A very serious issue that was not easy to capture in our study was the association of domestic injuries with possible abusive behavior against children in the domestic environment during the quarantine period. There are conflicting views on whether the incidence of child abuse and neglect increase or decrease during lockdown periods. Some supported that due to the COVID-19 pandemic, anxiety among adults, working from home, fear of possible serious illness, or even the possibility of death are some of the factors that lead carers towards violent behavior against their children [33,34]. However, in a study by Sege R in JAMA Pediatrics, 2022, it was reported that the available data showed that there was not a significant change in child abuse and neglect during the lockdown period [35]. In this study, the author expressed his concerns about this finding. Abuse may not have been reported due to closed schools, and admissions to hospitals may not have been made because the injuries were not life-threatening [35]. The same author believed that it was not possible to ask the parents even with an anonymous questionnaire if they abused their children [35]. The same problem was faced in the present study. It was not easy to design questions that could elicit honest responses about whether the injuries involved child abuse. So, we decided to capture parents’ opinions on whether they took or did not take extra safety measures during lockdown to avoid their children’s domestic accidents and to not separate accidents into accidental ones and those due to abuse.

5. Conclusions

To our knowledge, this is the first community-based survey of parental knowledge and practices on childhood injuries at home and their prevention during the pandemic in Greece. However, our results indicate that parental efforts to organize a safe environment for their children and protect them from accidents are not enough since children’s accidents at home increased during the quarantine. Based on our results, we would like to provide the following suggestions: As the COVID-19 pandemic begins to subside, parents and the state now have the opportunity to reflect on the lessons learned from the pandemic regarding child accidents, specifically domestic ones. Informing and supporting parents with a view to create a safe home environment for children should be a priority for every society. Governments should invest more resources in injury prevention. Future policies should formulate an action plan to protect children in times of crisis and emergencies. Parents should be able to formulate a similar action plan at home, identifying and improving the safety of their home environment in order to effectively protect their children. It is imperative that both health professionals and all medical structures, public and private, be ready to effectively deal with children’s accidents during times of pandemics and confinement. Pediatricians should be involved more actively in providing injury prevention advice to parents. We should also highlight the importance of information campaigns through the media during such periods, especially for large families, young parents, and parents with a low educational level since, in our study, we observed the most weaknesses in these groups in taking measures to limit home accidents.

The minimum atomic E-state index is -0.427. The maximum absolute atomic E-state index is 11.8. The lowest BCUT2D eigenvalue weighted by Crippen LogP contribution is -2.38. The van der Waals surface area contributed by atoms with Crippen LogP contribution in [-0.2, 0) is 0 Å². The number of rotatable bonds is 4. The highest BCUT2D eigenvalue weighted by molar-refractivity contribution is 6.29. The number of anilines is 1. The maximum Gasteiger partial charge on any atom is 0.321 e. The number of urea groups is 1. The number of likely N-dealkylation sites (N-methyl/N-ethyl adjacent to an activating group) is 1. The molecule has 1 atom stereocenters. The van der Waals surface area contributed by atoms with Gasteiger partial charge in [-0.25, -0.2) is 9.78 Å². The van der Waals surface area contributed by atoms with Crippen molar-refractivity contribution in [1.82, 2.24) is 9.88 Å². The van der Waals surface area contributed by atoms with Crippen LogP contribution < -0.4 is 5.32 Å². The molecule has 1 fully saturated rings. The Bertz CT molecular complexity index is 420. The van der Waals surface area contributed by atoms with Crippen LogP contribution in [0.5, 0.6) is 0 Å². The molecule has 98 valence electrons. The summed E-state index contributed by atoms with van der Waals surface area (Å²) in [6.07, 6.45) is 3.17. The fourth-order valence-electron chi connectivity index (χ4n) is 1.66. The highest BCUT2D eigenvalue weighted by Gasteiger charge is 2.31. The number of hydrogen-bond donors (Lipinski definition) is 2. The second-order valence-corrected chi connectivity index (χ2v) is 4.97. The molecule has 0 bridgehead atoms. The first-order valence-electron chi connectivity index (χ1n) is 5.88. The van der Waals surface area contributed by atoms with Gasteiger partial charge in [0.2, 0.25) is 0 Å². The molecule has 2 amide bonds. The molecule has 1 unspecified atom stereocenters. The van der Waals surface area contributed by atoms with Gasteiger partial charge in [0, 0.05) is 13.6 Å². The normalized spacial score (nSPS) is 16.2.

Author Contributions